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Published: 27/11/2017

Gemmologists and jewellers assess the physical attributes of diamonds using the 4 C’s classification system – cut, carat, colour and clarity. The 4 C’s classification enables the comparison and valuation of diamonds. No one ‘C’ is more significant than another, and none will diminish in value over time.

A diamond’s beauty is based on far more than these characteristics. Each one was formed billions of years ago and has travelled a long and arduous journey from deep within the Earth. And while most of a diamonds’ qualities are defined by nature, it takes a master craftsman to unlock the diamond’s true brilliance, fire and beauty.


Carat refers to the weight of a diamond. As with all precious stones, the mass – and therefore the size – of a diamond is expressed in carats.

The carat has an interesting story. Centuries ago, the gem dealers of the Middle East used the seeds of the carob tree (carob became carat) to balance their scales. These seeds were called “keration” (little horn) in Greek, because the pods in which they grew were shaped like horns. These seeds were surprisingly uniform in mass; on ancient scales, the balanced exactly, and even the best modern scales cannot detect more than one three-thousandth of an ounce difference between the seeds. Diamonds were traditionally weighed against these seeds until the system was standardised and one carat was fixed at 0.2 grams (one-fifth of a gram).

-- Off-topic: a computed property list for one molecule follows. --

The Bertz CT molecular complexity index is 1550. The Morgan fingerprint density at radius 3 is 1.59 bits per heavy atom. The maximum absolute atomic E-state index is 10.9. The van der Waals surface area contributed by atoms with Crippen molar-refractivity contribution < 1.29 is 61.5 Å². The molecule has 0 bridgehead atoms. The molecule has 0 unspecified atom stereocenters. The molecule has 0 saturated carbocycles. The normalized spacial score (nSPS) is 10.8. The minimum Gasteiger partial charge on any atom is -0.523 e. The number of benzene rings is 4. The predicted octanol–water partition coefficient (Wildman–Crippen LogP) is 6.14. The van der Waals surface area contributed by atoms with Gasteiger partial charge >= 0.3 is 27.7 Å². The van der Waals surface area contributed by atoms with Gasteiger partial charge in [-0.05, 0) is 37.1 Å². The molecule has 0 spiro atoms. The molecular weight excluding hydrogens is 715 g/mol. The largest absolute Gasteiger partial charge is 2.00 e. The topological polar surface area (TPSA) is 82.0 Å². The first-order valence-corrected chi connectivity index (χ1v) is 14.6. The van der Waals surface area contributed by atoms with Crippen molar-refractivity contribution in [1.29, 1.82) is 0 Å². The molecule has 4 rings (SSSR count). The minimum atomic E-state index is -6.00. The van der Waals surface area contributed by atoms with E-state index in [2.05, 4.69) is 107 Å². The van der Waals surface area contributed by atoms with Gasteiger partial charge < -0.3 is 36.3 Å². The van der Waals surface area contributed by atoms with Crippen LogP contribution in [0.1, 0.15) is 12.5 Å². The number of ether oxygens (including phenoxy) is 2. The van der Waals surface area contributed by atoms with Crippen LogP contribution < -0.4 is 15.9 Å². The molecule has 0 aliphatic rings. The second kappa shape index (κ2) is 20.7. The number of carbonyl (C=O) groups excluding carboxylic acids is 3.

A carat is divided into 100 “points” so that a diamond of 75 points is described as a three-quarter of a carat or 0.75 carat (ct.). Since larger diamonds are found less frequently in nature, a single 1-carat diamond will cost significantly more than two 1/2-carat diamonds, assuming the colour, clarity and cut are the same.


Colour refers to the degree to which a diamond is colourless.Diamonds can be found in many colours, however, white-coloured or colourless diamonds remain the most popular and therefore the most expensive. It sometimes surprises people to learn that diamonds can cover the entire spectrum of colours. The majority, however, range from those with a barely perceptive yellow or brownish tint, up to those that are very rare and are described as colourless. Some even rarer stones are naturally coloured and are referred to as “Coloured Fancies”. These diamonds are only found very occasionally and can come in tints such as green, pink, red, blue and amber. Red is the rarest of all. Coloured fancies are extremely rare and highly treasured.When we speak of colour in diamonds, most people think of the beautiful reds, blues, and yellows we see when a diamond flashes in the sunlight. In fact, grading a diamond for colour means deciding how much the diamond’s “body colour” deviates from the whitest possible (water like colourless) colour. Nature provides a continuous darkening in the tints from white to yellow, white to brown, and white to green. Divisions are determined by the ability of the human eye to separate one tint from an adjacent one that is slightly lighter or darker. This concept should not be confused with the sparkle, brilliance, or scintillation of the diamond.

Diamonds are graded on a colour scale which ranges from D (colourless) to Z. Warmer coloured diamonds (K–Z) are particularly desirable when set in yellow gold. Icy winter white coloured diamonds (D–J) look stunning set in white gold, platinum or palladium. Colour differences are very subtle and it is very difficult to see the difference between an E and an F, for example. Therefore, colours are graded under controlled lighting conditions and are compared to a master set for accuracy. Truly colourless stones, graded D are treasured for their rarity. Colour, however, is subjective. The Incomparable, one of the world’s most beautiful diamonds, contains hints of brown, smokey amber and champagne colours.